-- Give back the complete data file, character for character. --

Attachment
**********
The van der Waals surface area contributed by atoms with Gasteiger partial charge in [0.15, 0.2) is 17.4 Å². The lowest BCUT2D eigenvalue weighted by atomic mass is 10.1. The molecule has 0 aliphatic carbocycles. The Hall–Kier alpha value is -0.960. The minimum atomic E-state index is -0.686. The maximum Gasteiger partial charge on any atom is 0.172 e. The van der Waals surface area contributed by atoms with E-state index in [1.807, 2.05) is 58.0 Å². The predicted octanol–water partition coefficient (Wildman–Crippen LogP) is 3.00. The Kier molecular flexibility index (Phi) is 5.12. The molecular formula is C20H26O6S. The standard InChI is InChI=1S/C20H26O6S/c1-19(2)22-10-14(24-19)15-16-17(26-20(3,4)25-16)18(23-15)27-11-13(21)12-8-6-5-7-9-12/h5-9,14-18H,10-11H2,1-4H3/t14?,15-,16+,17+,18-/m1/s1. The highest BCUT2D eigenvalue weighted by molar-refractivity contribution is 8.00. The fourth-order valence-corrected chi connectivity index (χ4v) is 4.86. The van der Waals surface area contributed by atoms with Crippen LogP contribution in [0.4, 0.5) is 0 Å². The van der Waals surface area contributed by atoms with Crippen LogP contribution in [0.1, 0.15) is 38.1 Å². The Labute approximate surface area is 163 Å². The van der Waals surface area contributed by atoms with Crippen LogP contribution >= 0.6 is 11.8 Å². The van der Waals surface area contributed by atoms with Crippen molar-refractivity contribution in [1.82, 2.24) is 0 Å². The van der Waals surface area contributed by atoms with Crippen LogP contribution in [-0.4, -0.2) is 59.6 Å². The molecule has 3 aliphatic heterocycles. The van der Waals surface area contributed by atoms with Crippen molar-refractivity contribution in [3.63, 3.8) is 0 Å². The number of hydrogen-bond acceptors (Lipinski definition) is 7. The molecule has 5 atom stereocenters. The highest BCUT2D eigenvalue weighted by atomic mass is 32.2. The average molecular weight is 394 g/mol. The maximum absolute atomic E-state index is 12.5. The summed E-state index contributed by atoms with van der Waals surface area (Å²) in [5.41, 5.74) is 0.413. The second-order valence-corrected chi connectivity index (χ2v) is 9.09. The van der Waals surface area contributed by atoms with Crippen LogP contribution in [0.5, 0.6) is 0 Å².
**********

The van der Waals surface area contributed by atoms with Gasteiger partial charge in [0.15, 0.2) is 17.4 Å². The lowest BCUT2D eigenvalue weighted by atomic mass is 10.1. The molecule has 0 aliphatic carbocycles. The Hall–Kier alpha value is -0.960. The minimum atomic E-state index is -0.686. The maximum Gasteiger partial charge on any atom is 0.172 e. The van der Waals surface area contributed by atoms with E-state index in [1.807, 2.05) is 58.0 Å². The predicted octanol–water partition coefficient (Wildman–Crippen LogP) is 3.00. The Kier molecular flexibility index (Phi) is 5.12. The molecular formula is C20H26O6S. The standard InChI is InChI=1S/C20H26O6S/c1-19(2)22-10-14(24-19)15-16-17(26-20(3,4)25-16)18(23-15)27-11-13(21)12-8-6-5-7-9-12/h5-9,14-18H,10-11H2,1-4H3/t14?,15-,16+,17+,18-/m1/s1. The highest BCUT2D eigenvalue weighted by molar-refractivity contribution is 8.00. The fourth-order valence-corrected chi connectivity index (χ4v) is 4.86. The van der Waals surface area contributed by atoms with Crippen LogP contribution in [0.4, 0.5) is 0 Å². The van der Waals surface area contributed by atoms with Crippen LogP contribution in [0.1, 0.15) is 38.1 Å². The Labute approximate surface area is 163 Å². The van der Waals surface area contributed by atoms with Crippen LogP contribution >= 0.6 is 11.8 Å². The van der Waals surface area contributed by atoms with Crippen molar-refractivity contribution in [1.82, 2.24) is 0 Å². The van der Waals surface area contributed by atoms with Crippen LogP contribution in [-0.4, -0.2) is 59.6 Å². The molecule has 3 aliphatic heterocycles. The van der Waals surface area contributed by atoms with Crippen molar-refractivity contribution in [3.63, 3.8) is 0 Å². The number of hydrogen-bond acceptors (Lipinski definition) is 7. The molecule has 5 atom stereocenters. The highest BCUT2D eigenvalue weighted by atomic mass is 32.2. The average molecular weight is 394 g/mol. The maximum absolute atomic E-state index is 12.5. The summed E-state index contributed by atoms with van der Waals surface area (Å²) in [5.41, 5.74) is 0.413. The second-order valence-corrected chi connectivity index (χ2v) is 9.09. The van der Waals surface area contributed by atoms with Crippen LogP contribution in [0.5, 0.6) is 0 Å².